Sucheta Dalal :Lobbying Against The Big Four (9 June 2003)
Sucheta Dalal

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Lobbying Against The Big Four (9 June 2003)  

Indian lawyers v/s foreign lawyers; Indian ITES (IT Enabled Services) companies v/s foreign ITES companies proliferating in India; Indian chartered accountants v/s foreign chartered accountants — these are some of the major ongoing business battles in India today. None of them are campaigns of the Swadeshi Jagran Manch, but real battles for survival. While the lawyers obtained a stay from appropriate courts against amending the Advocates Act to allow foreign law firms to operate in India, chartered accountants have set up a Chennai-based organisation called The Chartered Accountants’ Action Committee (, to lobby for “a level playing field” between Indian and foreign accounting firms.

Its avowed aim is to lobby against foreign accounting firms operating in India without reciprocal opportunities for Indian firms to expand overseas; to fight the “backdoor” entry of foreign accountants into India; create awareness among Indian accountants and to expose the hollowness of the Big Four accounting firms’ reputation.

The association makes a simple point: although the entry of foreign accountants is not part of India’s commitments under the General Agreement on Tariffs and Services (GATS), some select international audit firms have been licensed by the Reserve Bank to enter India in the garb of consultancy companies. This, says the Action Group, is a part of an “autonomous liberalization programme” of the government “which is way ahead of any WTO requirement”. Each of these global accounting firms followed up its entry permit through separate “inexplicable” arrangements with Indian accounting firms. However, since there is no commitment from other countries to open up their accounting sector, the Chennai Group claims that it shrinks opportunities for Indian firms to grow their business by expanding overseas.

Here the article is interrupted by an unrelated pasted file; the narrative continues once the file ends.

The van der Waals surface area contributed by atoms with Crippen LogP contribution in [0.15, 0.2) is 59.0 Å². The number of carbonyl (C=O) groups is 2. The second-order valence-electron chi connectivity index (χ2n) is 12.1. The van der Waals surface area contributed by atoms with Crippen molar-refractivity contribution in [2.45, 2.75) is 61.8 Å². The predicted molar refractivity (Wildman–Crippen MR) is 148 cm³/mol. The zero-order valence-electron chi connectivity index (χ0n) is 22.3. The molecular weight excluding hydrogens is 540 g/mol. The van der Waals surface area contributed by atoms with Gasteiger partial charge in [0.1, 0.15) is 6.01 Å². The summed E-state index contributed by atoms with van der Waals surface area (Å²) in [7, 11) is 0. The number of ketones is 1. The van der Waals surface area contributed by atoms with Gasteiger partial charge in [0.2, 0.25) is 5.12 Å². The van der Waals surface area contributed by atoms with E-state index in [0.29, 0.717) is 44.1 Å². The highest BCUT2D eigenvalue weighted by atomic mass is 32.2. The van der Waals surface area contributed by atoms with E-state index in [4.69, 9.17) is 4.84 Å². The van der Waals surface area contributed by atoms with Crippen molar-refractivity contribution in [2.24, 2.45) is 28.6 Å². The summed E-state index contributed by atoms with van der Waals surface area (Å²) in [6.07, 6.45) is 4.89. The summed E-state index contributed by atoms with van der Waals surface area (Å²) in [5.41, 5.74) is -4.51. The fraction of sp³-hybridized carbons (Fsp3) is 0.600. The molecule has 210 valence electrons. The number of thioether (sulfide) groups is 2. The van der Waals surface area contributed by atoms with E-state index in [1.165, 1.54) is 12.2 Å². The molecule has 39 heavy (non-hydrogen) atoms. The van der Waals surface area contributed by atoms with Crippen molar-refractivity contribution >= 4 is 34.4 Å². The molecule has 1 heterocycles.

Moreover, a decade of liberalisation has allegedly seen a steady decline in their business opportunities in India. That’s because Indian companies seeking overseas listing needed auditors with foreign connections to recast their accounts according to American Generally Accepted Accounting Practices. Indian IT companies bidding for overseas listing felt that foreign audit firms lent more credibility to their accounts. And the Indian government also began to seek their advice on everything from speeding up reforms, to policies on foreign direct investment, privatisation, globalisation and planning. Like other foreign companies, these companies grow rapidly by employing the kin of policy makers to open the doors to new business.

In the past, there was little opportunity to challenge the growth of the Big Four, because of their phenomenal clout and international leverage. Look at the contrast. India has only 52 firms with more than 10 partners (Source: ICAI Journal) while the multinational accounting giants operate in nearly 120 countries, employ between 80-140,000 employees each and are expected to have a collective turnover exceeding $60 billion (Rs 300,000 crore) for the year 2002-03. This, says the Chennai lobby, is “approximately Rs 25,000 crore more than the receipt from all taxes direct and indirect of the government of India for the entire year 2002-03”.